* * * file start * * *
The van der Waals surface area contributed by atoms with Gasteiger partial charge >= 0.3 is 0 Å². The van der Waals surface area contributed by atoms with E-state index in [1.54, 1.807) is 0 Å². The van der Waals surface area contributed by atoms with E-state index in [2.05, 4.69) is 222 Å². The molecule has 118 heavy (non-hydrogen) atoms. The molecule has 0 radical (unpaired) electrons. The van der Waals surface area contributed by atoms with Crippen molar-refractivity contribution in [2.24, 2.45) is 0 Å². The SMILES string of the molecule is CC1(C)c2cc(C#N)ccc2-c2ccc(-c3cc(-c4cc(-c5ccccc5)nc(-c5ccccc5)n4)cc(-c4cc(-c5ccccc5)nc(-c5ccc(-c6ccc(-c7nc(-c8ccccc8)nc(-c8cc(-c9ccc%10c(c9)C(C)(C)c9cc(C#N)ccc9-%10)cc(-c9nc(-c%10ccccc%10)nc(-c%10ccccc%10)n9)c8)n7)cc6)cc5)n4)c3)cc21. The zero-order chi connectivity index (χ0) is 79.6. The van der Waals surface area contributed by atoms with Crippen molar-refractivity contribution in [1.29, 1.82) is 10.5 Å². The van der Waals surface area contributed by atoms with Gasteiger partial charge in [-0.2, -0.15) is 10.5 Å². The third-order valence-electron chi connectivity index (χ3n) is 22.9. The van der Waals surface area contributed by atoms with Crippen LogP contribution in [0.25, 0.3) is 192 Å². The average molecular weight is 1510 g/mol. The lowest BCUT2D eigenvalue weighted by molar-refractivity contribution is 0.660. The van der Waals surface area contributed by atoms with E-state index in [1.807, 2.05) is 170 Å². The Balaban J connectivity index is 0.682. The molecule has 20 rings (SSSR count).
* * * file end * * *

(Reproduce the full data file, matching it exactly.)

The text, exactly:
The van der Waals surface area contributed by atoms with Gasteiger partial charge >= 0.3 is 0 Å². The van der Waals surface area contributed by atoms with E-state index in [1.54, 1.807) is 0 Å². The van der Waals surface area contributed by atoms with E-state index in [2.05, 4.69) is 222 Å². The molecule has 118 heavy (non-hydrogen) atoms. The molecule has 0 radical (unpaired) electrons. The van der Waals surface area contributed by atoms with Crippen molar-refractivity contribution in [2.24, 2.45) is 0 Å². The SMILES string of the molecule is CC1(C)c2cc(C#N)ccc2-c2ccc(-c3cc(-c4cc(-c5ccccc5)nc(-c5ccccc5)n4)cc(-c4cc(-c5ccccc5)nc(-c5ccc(-c6ccc(-c7nc(-c8ccccc8)nc(-c8cc(-c9ccc%10c(c9)C(C)(C)c9cc(C#N)ccc9-%10)cc(-c9nc(-c%10ccccc%10)nc(-c%10ccccc%10)n9)c8)n7)cc6)cc5)n4)c3)cc21. The zero-order chi connectivity index (χ0) is 79.6. The van der Waals surface area contributed by atoms with Crippen molar-refractivity contribution in [1.29, 1.82) is 10.5 Å². The van der Waals surface area contributed by atoms with Gasteiger partial charge in [-0.2, -0.15) is 10.5 Å². The third-order valence-electron chi connectivity index (χ3n) is 22.9. The van der Waals surface area contributed by atoms with Crippen LogP contribution in [0.25, 0.3) is 192 Å². The average molecular weight is 1510 g/mol. The lowest BCUT2D eigenvalue weighted by molar-refractivity contribution is 0.660. The van der Waals surface area contributed by atoms with E-state index in [1.807, 2.05) is 170 Å². The Balaban J connectivity index is 0.682. The molecule has 20 rings (SSSR count).